written by Laurie Lafortune
We all want our teens to succeed at school but let’s consider what we mean by success. Do we want our teen to be a straight A student, star athlete, respected and liked by teachers? Do we hope our teen will be popular, or a leader in student council and on committees? Or do we hope that our teen will be kind, helpful and supportive to others.
As a parent, it’s important to know what you consider success to be. The goal of schooling is to help children to prepare for adult life and to thrive in their lives. To accomplish this, your child will need to learn skills in more than the academic areas. Of course, you want them to be academically successful, but we also need to think about physical development, social skills, emotional maturity including empathy, creativity and spiritual development. If your child has straight As, that’s great, but are they also developing in the other areas? If your teen is athletically gifted, and very successful in school sports, does he also have opportunities to develop his creative skills?
What would you do in this situation? Joey, a young teen in Grade 8, is identified by his teachers as being academically gifted and is invited to attend a special academic program. Joey currently has a large positive group of friends, is active in sports and other extracurricular activities and is involved in student leadership and volunteer events at the school. What is the best decision for this young teen?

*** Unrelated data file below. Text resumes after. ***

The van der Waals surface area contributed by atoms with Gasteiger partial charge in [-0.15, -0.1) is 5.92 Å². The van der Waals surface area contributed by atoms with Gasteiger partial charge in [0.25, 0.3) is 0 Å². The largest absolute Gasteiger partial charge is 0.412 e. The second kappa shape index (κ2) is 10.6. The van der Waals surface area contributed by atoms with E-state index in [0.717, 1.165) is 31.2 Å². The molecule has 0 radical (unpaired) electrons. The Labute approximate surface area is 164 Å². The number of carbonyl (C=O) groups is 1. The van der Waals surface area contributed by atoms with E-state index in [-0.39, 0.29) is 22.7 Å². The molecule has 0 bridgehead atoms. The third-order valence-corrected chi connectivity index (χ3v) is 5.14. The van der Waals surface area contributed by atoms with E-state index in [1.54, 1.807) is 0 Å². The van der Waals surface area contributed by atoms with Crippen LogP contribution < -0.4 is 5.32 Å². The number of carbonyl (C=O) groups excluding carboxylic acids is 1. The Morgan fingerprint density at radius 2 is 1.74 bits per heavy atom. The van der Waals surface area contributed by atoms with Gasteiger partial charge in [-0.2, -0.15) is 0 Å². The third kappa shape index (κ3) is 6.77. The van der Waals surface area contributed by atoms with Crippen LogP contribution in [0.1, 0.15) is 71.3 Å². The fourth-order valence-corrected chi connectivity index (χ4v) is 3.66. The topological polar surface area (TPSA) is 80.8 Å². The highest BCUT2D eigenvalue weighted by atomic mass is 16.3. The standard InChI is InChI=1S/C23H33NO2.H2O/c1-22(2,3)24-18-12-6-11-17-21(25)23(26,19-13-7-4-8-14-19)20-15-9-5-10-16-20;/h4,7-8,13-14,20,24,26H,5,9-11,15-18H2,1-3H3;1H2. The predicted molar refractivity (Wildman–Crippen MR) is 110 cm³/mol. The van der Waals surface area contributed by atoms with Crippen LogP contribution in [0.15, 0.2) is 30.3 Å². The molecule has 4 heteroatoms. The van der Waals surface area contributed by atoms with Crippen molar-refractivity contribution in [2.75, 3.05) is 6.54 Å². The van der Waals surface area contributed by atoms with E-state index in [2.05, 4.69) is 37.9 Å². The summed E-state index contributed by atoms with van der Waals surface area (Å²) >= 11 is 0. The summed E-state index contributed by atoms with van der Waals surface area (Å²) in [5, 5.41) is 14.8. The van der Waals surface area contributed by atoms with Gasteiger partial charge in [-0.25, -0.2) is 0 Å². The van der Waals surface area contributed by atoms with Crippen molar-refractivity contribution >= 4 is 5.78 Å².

The parents, John and Kristin, discussed this academic opportunity with Joey and his teachers considering the benefits of the special program, and the potential pitfalls. In order to make a good decision, John and Kristin needed to be clear on what they considered school success for Joey to be.
In this situation, the parents (and Joey) decided not to move to the special program. John and Kristin were particularly happy with Joey’s peer relationships and did not want to jeopardize those relationships. Was this the best decision? There are so many variables that they will never know for sure, but Joey grew up to be a well-rounded, educated and employed adult with a good relationship with his parents. In their decision, John and Kristin considered school to be the support for the development of the whole person, not just the means for learning academic subject matter. Success in school for this family meant the development of their child to be a well-rounded adult.
So, as parents support their children to be successful in school, take the time to be clear what you think success really means.